5 Reasons to Clean Your Chimney in Spring

Keep your chimney in tip-top shape, so you and your family can enjoy your fireplace safely, for many years to come!


As the end of winter draws nearer and you’re getting ready to retire your fireplace for the season, it’s time to start thinking about scheduling your annual chimney cleaning and inspection.

Your fireplace and chimney may look perfectly fine from the outside, but there could be a whole host of issues going on inside that can affect how well the chimney works and the safety of your home.

Routinely taking care of your chimney at the end of the burning season, rather than waiting until fall, will give you plenty of time to address and repair any problems your chimney may have.

Read on to discover the top 5 reasons why we recommend getting your chimney cleaned in the spring!

#1 CHIMNEY FIRES

Most chimney fires are so small they go unnoticed. In fact, you may not realize you’ve had one until your next chimney inspection.

The main cause of chimney fires is the buildup of creosote. Creosote is a highly-acidic residue that’s created when hot combustion byproducts mingle with cool air in the chimney and produce condensation. This condensation sticks to the interior walls of the chimney, leaving a residue.

Black creosote residue inside a red brick chimney

The interior of this chimney has heavy creosote deposits and if not removed, a blockage or chimney fire will occur.

Creosote can range from brown to black in color and have a consistency that’s light and flaky, sticky and tar-like, or smooth, shiny, and hard. Hard creosote is the most advanced and can cause extensive damage to your chimney, or even lead to a blockage if it’s not removed.

Creosote is highly combustible and if left to accumulate, a chimney fire can and will occur. The very best way to prevent creosote buildup, and ultimately a chimney fire, is to have your chimney inspected and cleaned by a licensed chimney sweep, at least once a year.

#2 BLOCKAGES, BUILDUP, & DEBRIS

Soot and creosote buildup, bird and critter nests, and other debris can create blockages in your chimney. Having your chimney inspected by a licensed professional will ensure these get taken care of before they cause a major problem, such as blocked airflow, a chimney fire, or a deadly house fire.

Wood, gas, and oil fireplaces, furnaces, and stoves can produce a variety of toxic air pollutants and combustion byproducts, such as smoke, carbon dioxide, nitrogen dioxide, soot, acidic water vapor, tar fog, and hydrocarbons. A properly functioning chimney ensures these toxic gases are safely carried out of the home.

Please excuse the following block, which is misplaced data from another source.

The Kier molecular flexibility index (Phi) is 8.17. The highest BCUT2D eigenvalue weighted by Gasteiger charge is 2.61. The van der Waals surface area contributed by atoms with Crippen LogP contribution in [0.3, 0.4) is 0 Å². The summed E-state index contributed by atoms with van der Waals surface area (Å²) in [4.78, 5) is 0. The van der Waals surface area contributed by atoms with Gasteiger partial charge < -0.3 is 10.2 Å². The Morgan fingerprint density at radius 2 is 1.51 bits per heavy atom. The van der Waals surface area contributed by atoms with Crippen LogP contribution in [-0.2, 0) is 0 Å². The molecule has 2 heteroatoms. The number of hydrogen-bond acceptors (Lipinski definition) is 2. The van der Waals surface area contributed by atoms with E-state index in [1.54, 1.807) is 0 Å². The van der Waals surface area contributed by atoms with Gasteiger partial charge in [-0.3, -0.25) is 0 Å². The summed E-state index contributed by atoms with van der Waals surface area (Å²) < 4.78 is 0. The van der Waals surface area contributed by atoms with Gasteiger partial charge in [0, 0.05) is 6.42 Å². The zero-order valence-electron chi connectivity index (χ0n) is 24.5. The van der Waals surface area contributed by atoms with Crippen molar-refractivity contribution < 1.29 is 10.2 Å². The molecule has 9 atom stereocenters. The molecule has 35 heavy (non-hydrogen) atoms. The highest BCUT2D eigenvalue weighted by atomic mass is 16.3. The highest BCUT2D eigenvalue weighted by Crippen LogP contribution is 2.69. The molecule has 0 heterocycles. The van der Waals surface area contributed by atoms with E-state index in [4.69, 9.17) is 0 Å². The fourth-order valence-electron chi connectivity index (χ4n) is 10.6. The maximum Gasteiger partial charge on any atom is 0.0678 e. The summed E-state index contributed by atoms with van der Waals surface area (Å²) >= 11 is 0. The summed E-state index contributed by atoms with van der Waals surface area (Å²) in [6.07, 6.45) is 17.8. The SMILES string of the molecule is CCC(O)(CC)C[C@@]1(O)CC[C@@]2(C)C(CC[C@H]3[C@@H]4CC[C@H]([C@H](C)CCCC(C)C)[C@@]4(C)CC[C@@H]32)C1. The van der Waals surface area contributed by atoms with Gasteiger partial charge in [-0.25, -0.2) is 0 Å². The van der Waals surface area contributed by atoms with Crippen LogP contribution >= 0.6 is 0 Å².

Copper chimney cap on a masonry chimney with trees hanging overhead

Leaves, twigs, and other debris can fall into your chimney, creating a blockage. Keep low-hanging trees trimmed away from your chimney and install a chimney cap.

If your chimney has a blockage or something is constricting the airflow, then toxic gases won’t be able to escape properly and will leak back into your home. A buildup of toxic gases can cause a potentially deadly situation, such as carbon monoxide poisoning.

You can easily prevent chimney blockages and ensure the health and safety of your home environment, by maintaining a regular cleaning schedule.

#3 ODORS

If you’ve noticed an increase in odor coming from your fireplace, you may have an excessive buildup of creosote, soot, or another residue.

The buildup of residue or blockages in your chimney can lead to odors – even when your fireplace isn’t in use.

Clearing out any buildup at the end of the burning season will significantly reduce the amount of odor emanating from your fireplace during the spring and summer months while increasing airflow and improving overall air quality.

#4 DAMAGED FLUE TILES, LINER, & MORE

Broken or damaged flue tiles, a cracked chimney liner, a warped damper, and any other inconsistencies in the interior and exterior of your chimney all contribute to poor chimney performance and, in some cases, will result in a house fire.

Stainless steel chimney liner sticking out of a masonry chimney

Stainless steel liners are an affordable way to repair damaged masonry chimneys.

Having your chimney inspected at the end of the burning season will alert you to problems your chimney may be experiencing and will give you enough time to get them fixed before the start of the next burning season in the fall.

#5 WIDER AVAILABILITY OF CHIMNEY SWEEPS

If you’re proactive about scheduling your chimney inspection during the spring, chances are you’re going to have a much easier time finding a chimney sweep who can accommodate your schedule.

Chimney sweeps tend to be extremely busy during the fall since the majority of people wait to get their chimneys cleaned and inspected right before burning season begins. You can avoid the stress of the busy season altogether by scheduling your cleaning during the springtime!

Being proactive about chimney maintenance will not only keep your fireplace and chimney in good working order but will also keep your home and family safe from potentially life-threatening situations, like fires or carbon monoxide poisoning.

Give yourself the ease of mind you need to enjoy a lovely roaring fire on the very first cold day of the year by making chimney maintenance a priority this spring season!

Do you have more questions for us? Call our NFI Certified technical team at (800) 919-1904 today!

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